These remind of the sudden shutdown of the ABCP market last year. The same phrases were used at that time “rough waters here at least for this week if not the next couple of months”, “closed to corporate borrowers” are the phrases we kept hearing for months, until writedowns began and financial firms resigned to the end of the securitization market.
Finally, today the Fed has left rates unchanged, but they will have to cut them soon, unless they bail out some large financial firms to calm the situation.
September 15, 2008
There’s a lot taking place today, and at times it is hard to remain updated on all that is occurring. It is better to remain distant and assess the developments once the heat of the situation has passed, but the extraordinary change in sentiment on corporate default risk is so quick and momentous that it merits more than a brief examination.
Lehman’s demise by itself isn’t of great importance. The firm was a significant actor in many fields, but the fall of a single firm in any field is unlikely to trigger and sustain the fears of systemic risk and financial meltdown that the markets are now experiencing. The real cause of this rapid and worrying change of sentiment in the credit markets is the sudden realisation that the government and the financial system at large are out of options. It is the failure of the fallacious notion that the pockets of the government are bottomless, that all kinds of problems can be resolved if the US government decides to print more treasuries and sell them to Asians and others. This was the idea propagated by the likes of Bill Gross, and apparently endorsed at Wall Street; but as I have repeatedly emphasised here, the financial situation of both the public and private sectors is in very questionable health, and there is no ready supply of funds available for patching all the gaps that are appearing in the financial system.
Bear Sterns was transferred to JPMorgan by the Fed. Merrill Lynch and Countrywide have been acquired by Bank of America. The identity of the next firebrigade is unclear; since, in the words of Mr. Gross, the head of Pimco, they are “all underwater. We, as well as our SWF and central bank counterparts, are reluctant to make additional commitments.”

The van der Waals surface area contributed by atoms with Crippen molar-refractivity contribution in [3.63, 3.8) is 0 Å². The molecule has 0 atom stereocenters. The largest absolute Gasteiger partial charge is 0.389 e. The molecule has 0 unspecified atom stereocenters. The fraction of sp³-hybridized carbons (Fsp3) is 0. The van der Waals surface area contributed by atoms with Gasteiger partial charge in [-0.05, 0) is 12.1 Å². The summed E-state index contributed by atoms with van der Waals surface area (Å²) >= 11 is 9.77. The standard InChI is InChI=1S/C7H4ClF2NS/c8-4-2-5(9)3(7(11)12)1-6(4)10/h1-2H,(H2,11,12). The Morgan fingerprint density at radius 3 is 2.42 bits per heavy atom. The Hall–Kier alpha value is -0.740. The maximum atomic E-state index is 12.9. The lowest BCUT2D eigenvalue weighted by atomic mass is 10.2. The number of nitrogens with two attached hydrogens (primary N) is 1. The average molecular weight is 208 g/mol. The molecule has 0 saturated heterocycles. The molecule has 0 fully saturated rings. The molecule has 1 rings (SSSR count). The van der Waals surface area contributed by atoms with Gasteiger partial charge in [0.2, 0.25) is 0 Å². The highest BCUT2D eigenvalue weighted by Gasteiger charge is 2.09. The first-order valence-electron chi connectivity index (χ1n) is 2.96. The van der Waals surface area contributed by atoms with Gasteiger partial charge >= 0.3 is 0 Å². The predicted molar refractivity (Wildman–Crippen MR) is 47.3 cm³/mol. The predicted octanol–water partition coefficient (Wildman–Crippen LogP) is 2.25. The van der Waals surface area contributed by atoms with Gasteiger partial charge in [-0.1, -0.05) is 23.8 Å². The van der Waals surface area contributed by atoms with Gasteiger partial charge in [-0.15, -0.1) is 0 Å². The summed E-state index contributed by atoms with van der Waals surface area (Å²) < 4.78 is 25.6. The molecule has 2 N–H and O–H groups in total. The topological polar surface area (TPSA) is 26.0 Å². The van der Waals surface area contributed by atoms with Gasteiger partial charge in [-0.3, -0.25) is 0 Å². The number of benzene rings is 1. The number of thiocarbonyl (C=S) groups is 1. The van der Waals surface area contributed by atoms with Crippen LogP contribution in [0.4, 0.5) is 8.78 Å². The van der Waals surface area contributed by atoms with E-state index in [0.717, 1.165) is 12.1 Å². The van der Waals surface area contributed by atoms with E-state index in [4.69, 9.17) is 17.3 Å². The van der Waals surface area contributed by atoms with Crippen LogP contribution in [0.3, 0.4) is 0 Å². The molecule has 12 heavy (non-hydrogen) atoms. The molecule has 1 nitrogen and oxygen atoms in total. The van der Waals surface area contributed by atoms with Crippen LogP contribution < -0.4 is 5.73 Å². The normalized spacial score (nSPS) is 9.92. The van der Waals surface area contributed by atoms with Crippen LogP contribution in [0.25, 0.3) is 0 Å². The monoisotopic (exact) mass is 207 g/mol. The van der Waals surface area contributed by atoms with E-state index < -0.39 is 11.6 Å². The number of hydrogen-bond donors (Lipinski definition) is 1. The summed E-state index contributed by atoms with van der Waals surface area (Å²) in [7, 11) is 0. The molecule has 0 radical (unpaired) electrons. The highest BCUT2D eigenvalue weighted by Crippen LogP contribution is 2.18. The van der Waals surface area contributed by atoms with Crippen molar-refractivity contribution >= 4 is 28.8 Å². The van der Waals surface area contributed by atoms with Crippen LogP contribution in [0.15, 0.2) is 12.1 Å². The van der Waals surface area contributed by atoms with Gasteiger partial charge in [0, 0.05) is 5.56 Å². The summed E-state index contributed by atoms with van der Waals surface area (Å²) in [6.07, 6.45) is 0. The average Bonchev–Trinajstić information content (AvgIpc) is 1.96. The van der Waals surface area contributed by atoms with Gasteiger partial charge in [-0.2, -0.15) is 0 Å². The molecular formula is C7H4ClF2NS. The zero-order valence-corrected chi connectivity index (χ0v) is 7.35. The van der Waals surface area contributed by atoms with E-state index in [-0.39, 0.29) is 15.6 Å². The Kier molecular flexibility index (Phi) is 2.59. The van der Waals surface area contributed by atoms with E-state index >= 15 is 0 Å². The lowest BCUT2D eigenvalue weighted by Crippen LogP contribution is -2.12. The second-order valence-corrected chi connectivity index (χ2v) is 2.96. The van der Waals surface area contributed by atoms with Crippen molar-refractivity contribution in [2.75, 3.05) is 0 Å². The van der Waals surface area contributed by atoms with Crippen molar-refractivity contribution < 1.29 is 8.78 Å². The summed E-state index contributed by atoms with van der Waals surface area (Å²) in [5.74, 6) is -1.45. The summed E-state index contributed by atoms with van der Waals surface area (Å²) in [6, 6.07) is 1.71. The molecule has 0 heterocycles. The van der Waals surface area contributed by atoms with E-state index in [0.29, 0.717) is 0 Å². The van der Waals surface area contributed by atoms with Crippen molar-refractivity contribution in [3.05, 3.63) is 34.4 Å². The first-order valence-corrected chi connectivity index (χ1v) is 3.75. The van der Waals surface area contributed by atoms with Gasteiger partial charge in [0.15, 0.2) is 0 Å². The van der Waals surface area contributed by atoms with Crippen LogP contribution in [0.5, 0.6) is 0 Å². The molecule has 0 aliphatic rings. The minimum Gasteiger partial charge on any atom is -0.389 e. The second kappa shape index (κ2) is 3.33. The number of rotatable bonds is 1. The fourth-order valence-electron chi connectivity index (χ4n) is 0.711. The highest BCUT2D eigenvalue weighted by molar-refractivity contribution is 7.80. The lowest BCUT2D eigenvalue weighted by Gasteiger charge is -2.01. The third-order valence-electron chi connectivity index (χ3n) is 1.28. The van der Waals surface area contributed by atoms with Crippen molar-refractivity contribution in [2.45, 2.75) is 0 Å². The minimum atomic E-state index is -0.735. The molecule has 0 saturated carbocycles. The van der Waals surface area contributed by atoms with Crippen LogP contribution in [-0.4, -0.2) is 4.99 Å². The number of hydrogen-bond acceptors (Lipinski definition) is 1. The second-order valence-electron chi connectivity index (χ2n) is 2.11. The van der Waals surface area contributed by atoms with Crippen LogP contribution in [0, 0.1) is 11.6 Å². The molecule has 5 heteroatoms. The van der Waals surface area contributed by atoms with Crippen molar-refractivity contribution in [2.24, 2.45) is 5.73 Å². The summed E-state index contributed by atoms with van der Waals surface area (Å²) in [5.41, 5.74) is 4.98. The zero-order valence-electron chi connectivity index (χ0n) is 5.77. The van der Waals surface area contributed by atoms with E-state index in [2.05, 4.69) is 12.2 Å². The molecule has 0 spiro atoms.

This shouldn’t surprise. The company that Singapore’s Temasek bought doesn’t exist anymore. CIC’s investments in Citigroup, Blackstone, and Morgan Stanley are all under water as of today. But most importantly, with the disappearance of three of the most important US investment banks, the long term prospects of US firms are in doubt, and this makes raising capital and covering losses a matter of great difficulty.
The problems at AIG are not unique: their problem is the same problem at the root of this entire crisis, and it is leverage. The entire country, from citizens, to corporations, to the government are leveraged, and the maintenance and functioning of such a high level of leverage presupposes an environment of financial sensibility and calm. When goodwill disappears, however, what yesterday was perceived as the door to Paradise becomes the gate of Hell, and the subsequent risk aversion has the potential to ruin everything on its path, from huts, to citadels.
It’s quite natural to expect the Fed to cut rates tomorrow, and I claimed that this would be the outcome on my post of September 11th. I wrote that the timing would be determined by markets, and a 500 point fall in the Dow, with three month libor at 3.10, are enough to force them in this direction. But even if they choose not to, it will only be a matter of procrastination; it’s simply inconceivable that the Federal Reserve, or any central bank in its place can raise rates in this environment. Mr. Bernanke is likely to push rates down to zero eventually, but, as he’s an academic, and lacks the necessary strength of will and maybe confidence to steer the entire board to his direction through leadership, we will wait for worse data to confirm his position to see rates reach zero.
At the moment, the most crucial issue is the behaviour of the corporate bond market. It remains to be seen if today’s freezing will lead to a reliving of the disaster in the securitisation markets. The implications of this outcome are beyond statement; if corporates find capital markets frozen at a time when consumers are cutting back on spending and banks are reducing credit, what will prevent a financial catastrophe?
September 15, 2008
Remember how the market for asset backed securities suddenly seized up in August last year, and evaporated?
According to traders at Loomis Sayles, a bond trading firm, corporate bond market have completely seized up, and bidders have disappeared. It was “not possible to get quotes” in many cases, there was a “complete lack of liquidity”. The same case was being made for the CDS market today.
This reminds exactly of the situation in August of last year, when securities firms and brokerages found it impossible to value their asset backed securities. If this is confirmed by developments of the next few days and weeks, the significance and seriousness of this situation cannot be overemphasised.